Canada has a well-deserved reputation as one of the most diverse nations on Earth. One in five Canadians reported speaking a language other than English or French, and over 200 distinct mother tongues were reported to the census in 2011. In Canada’s biggest and most multicultural city, Toronto, over half the population is foreign born, with over 140 languages or dialects spoken within the megacity’s limits.
Last year, to visualize this remarkable diversity, we constructed a language map showing the most common non-official language in each region of the country. With Tagalog dominating in the Yukon, German in the Prairies and Chinese in the country’s big cities, it was fascinating to see how the most common immigrant languages have spread throughout the nation.
But many very sizable immigrant languages still flourish in Canada’s cities and countrysides despite not dominating in any particular region. So we built a map showing the geographical distribution of every single language reported to the Canadian census in 2011. To view the map, click the image below.
Russian, for instance, is the primary language spoken at home for over 100,000 residents in Canada. Almost half of these speakers reside in the city of Toronto or suburban York region to the north, with the remainder in mostly big cities like Montreal and Vancouver. Punjabi, with well over 300,000 speakers, has giant communities in Greater Vancouver and Ontario’s Peel region, but virtually no presence east of Toronto. Canada’s Arabic-speaking community, on the other hand, with over 180,000 members, is focused primarily in Montreal, with smaller pockets in Toronto, Ottawa, Calgary and Windsor.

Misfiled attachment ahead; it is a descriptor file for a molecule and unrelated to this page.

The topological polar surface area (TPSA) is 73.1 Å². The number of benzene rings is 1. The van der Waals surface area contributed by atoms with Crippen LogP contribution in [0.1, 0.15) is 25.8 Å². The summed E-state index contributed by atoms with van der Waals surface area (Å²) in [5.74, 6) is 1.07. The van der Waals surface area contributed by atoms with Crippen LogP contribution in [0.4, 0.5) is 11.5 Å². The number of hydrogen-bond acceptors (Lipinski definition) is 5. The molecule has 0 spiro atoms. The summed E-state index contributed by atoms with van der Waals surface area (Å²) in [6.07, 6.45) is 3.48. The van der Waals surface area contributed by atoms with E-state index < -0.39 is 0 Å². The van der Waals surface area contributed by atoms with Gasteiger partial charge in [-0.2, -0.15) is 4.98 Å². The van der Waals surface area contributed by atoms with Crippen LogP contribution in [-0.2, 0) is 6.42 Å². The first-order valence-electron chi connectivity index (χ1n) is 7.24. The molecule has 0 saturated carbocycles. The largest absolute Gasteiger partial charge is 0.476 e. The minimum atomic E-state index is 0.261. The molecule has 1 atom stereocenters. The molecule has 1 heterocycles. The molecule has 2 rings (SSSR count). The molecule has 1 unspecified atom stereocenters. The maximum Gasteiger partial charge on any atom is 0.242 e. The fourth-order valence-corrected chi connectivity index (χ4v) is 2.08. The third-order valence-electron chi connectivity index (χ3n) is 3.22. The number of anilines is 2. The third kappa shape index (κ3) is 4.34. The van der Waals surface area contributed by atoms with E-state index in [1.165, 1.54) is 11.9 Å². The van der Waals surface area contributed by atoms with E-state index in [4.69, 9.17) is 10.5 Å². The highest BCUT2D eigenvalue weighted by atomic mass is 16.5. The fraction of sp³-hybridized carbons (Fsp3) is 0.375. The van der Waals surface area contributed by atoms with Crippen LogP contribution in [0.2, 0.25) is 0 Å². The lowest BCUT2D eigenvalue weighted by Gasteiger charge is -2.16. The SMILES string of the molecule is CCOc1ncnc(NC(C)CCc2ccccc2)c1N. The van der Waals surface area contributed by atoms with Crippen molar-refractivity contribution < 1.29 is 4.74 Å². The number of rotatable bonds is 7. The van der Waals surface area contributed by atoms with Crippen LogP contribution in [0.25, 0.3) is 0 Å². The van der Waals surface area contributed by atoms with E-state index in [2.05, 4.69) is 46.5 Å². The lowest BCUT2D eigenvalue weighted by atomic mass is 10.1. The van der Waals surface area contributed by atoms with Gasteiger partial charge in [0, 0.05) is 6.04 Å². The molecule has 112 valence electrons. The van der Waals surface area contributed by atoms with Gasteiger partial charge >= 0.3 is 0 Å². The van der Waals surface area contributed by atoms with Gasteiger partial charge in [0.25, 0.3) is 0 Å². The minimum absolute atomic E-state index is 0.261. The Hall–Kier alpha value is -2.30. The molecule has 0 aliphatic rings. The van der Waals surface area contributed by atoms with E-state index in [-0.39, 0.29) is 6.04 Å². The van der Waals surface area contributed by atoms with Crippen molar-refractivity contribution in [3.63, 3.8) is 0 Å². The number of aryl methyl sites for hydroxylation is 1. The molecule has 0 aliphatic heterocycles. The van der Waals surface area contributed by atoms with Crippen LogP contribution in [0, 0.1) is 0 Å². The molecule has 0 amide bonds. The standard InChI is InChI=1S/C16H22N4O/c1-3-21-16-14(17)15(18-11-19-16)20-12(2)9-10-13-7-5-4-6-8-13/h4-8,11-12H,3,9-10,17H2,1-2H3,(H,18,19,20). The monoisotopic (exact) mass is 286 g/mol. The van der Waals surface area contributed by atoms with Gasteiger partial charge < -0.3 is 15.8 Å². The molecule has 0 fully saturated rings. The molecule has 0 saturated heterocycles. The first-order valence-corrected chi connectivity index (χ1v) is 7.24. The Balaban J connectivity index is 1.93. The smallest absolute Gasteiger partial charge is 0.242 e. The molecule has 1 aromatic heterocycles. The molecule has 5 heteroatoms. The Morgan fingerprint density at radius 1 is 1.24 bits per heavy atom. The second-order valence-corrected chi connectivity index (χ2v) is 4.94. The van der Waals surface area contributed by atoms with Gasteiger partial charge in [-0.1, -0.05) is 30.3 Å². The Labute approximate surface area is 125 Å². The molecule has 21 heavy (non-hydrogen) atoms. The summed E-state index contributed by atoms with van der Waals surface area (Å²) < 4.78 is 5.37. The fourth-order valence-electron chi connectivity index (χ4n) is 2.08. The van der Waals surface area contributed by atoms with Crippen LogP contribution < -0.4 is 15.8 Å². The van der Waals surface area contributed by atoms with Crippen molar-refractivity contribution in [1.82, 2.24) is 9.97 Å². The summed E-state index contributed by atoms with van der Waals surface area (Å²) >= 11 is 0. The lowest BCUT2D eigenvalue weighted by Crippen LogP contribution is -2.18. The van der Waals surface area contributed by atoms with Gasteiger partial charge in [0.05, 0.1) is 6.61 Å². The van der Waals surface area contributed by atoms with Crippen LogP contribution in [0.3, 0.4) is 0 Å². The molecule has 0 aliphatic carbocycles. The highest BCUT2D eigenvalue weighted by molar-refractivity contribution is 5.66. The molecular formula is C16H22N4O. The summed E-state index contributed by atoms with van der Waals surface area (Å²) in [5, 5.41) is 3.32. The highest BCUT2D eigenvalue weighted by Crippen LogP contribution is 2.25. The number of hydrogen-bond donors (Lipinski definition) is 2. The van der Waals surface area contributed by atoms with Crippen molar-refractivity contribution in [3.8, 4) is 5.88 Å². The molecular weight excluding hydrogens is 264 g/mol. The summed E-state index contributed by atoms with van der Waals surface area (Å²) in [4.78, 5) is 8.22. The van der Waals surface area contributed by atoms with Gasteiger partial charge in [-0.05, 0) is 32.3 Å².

Yet even smaller immigrant communities display fascinating geographic patterns. The 20,000-strong Japanese-speaking community resides almost exclusively in and around Vancouver, while the country’s modest group of Finnish speakers (numbering just over 3000) is concentrated in northern Ontario.
For the map, we divided the country into census divisions, and for each language we display the number of residents in that division that report primarily speaking the language at home, based on data from the 2011 census.
As in our previous map, all Chinese dialects are grouped together. Why? Statistics Canada permits census respondents to indicate both a specific dialect of Chinese (e.g. Cantonese, Mandarin, Shanghainese, Hakka, etc.) or simply “Chinese”. Most respondents to the census select “Chinese” rather than their particular dialect, so there is unfortunately no way of knowing accurate numbers for individual dialects. As such, we decided to combine all Chinese dialects plus the generic “Chinese” into a single category.